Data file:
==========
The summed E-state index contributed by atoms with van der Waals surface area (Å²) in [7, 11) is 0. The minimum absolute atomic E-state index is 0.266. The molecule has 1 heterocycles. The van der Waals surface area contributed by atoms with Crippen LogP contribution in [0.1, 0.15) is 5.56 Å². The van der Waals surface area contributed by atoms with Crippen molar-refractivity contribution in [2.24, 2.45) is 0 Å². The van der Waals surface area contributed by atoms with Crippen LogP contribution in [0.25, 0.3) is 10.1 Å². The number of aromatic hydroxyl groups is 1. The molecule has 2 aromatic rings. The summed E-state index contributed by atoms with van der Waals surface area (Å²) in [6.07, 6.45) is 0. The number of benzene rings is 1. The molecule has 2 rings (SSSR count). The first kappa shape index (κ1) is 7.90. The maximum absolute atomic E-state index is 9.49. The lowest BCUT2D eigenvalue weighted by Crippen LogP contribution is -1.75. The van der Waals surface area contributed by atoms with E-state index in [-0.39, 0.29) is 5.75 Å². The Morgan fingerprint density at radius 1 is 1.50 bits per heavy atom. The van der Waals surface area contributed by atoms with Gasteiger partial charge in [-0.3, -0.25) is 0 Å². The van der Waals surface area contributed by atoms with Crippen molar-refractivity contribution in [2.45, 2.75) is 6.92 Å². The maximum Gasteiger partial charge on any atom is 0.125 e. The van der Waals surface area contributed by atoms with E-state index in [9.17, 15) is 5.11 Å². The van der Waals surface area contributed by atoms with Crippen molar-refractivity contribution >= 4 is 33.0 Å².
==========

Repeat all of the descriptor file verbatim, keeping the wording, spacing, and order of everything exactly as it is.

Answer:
The summed E-state index contributed by atoms with van der Waals surface area (Å²) in [7, 11) is 0. The minimum absolute atomic E-state index is 0.266. The molecule has 1 heterocycles. The van der Waals surface area contributed by atoms with Crippen LogP contribution in [0.1, 0.15) is 5.56 Å². The van der Waals surface area contributed by atoms with Crippen molar-refractivity contribution in [2.24, 2.45) is 0 Å². The van der Waals surface area contributed by atoms with Crippen LogP contribution in [0.25, 0.3) is 10.1 Å². The number of aromatic hydroxyl groups is 1. The molecule has 2 aromatic rings. The summed E-state index contributed by atoms with van der Waals surface area (Å²) in [6.07, 6.45) is 0. The number of benzene rings is 1. The molecule has 2 rings (SSSR count). The first kappa shape index (κ1) is 7.90. The maximum absolute atomic E-state index is 9.49. The lowest BCUT2D eigenvalue weighted by Crippen LogP contribution is -1.75. The van der Waals surface area contributed by atoms with E-state index in [-0.39, 0.29) is 5.75 Å². The Morgan fingerprint density at radius 1 is 1.50 bits per heavy atom. The van der Waals surface area contributed by atoms with Gasteiger partial charge in [-0.3, -0.25) is 0 Å². The van der Waals surface area contributed by atoms with Crippen molar-refractivity contribution in [2.45, 2.75) is 6.92 Å². The maximum Gasteiger partial charge on any atom is 0.125 e. The van der Waals surface area contributed by atoms with E-state index in [9.17, 15) is 5.11 Å². The van der Waals surface area contributed by atoms with Crippen molar-refractivity contribution >= 4 is 33.0 Å².